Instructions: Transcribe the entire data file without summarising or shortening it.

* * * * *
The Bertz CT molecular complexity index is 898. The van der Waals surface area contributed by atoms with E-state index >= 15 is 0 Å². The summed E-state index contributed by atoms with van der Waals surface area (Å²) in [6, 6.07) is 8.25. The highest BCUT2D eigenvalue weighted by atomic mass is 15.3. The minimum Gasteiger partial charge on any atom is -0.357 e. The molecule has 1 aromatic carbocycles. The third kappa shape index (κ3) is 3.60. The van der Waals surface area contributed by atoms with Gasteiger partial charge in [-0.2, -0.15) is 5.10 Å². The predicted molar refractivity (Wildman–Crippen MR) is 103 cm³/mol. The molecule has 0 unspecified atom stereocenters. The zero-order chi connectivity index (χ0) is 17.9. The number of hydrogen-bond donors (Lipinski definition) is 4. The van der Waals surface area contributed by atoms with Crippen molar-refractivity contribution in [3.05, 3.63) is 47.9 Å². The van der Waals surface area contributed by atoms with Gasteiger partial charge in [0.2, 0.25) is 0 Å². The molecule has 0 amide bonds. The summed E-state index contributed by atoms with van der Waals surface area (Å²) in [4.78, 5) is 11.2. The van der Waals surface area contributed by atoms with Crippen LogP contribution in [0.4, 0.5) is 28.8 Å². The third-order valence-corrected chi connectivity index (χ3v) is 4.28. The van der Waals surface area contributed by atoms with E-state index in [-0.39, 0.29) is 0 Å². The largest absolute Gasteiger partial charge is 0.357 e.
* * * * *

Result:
The Bertz CT molecular complexity index is 898. The van der Waals surface area contributed by atoms with E-state index >= 15 is 0 Å². The summed E-state index contributed by atoms with van der Waals surface area (Å²) in [6, 6.07) is 8.25. The highest BCUT2D eigenvalue weighted by atomic mass is 15.3. The minimum Gasteiger partial charge on any atom is -0.357 e. The molecule has 1 aromatic carbocycles. The third kappa shape index (κ3) is 3.60. The van der Waals surface area contributed by atoms with Gasteiger partial charge in [-0.2, -0.15) is 5.10 Å². The predicted molar refractivity (Wildman–Crippen MR) is 103 cm³/mol. The molecule has 0 unspecified atom stereocenters. The zero-order chi connectivity index (χ0) is 17.9. The number of hydrogen-bond donors (Lipinski definition) is 4. The van der Waals surface area contributed by atoms with Crippen molar-refractivity contribution in [3.05, 3.63) is 47.9 Å². The van der Waals surface area contributed by atoms with Gasteiger partial charge in [0.2, 0.25) is 0 Å². The molecule has 0 amide bonds. The summed E-state index contributed by atoms with van der Waals surface area (Å²) in [4.78, 5) is 11.2. The van der Waals surface area contributed by atoms with Crippen LogP contribution in [0.4, 0.5) is 28.8 Å². The third-order valence-corrected chi connectivity index (χ3v) is 4.28. The van der Waals surface area contributed by atoms with E-state index in [-0.39, 0.29) is 0 Å². The largest absolute Gasteiger partial charge is 0.357 e.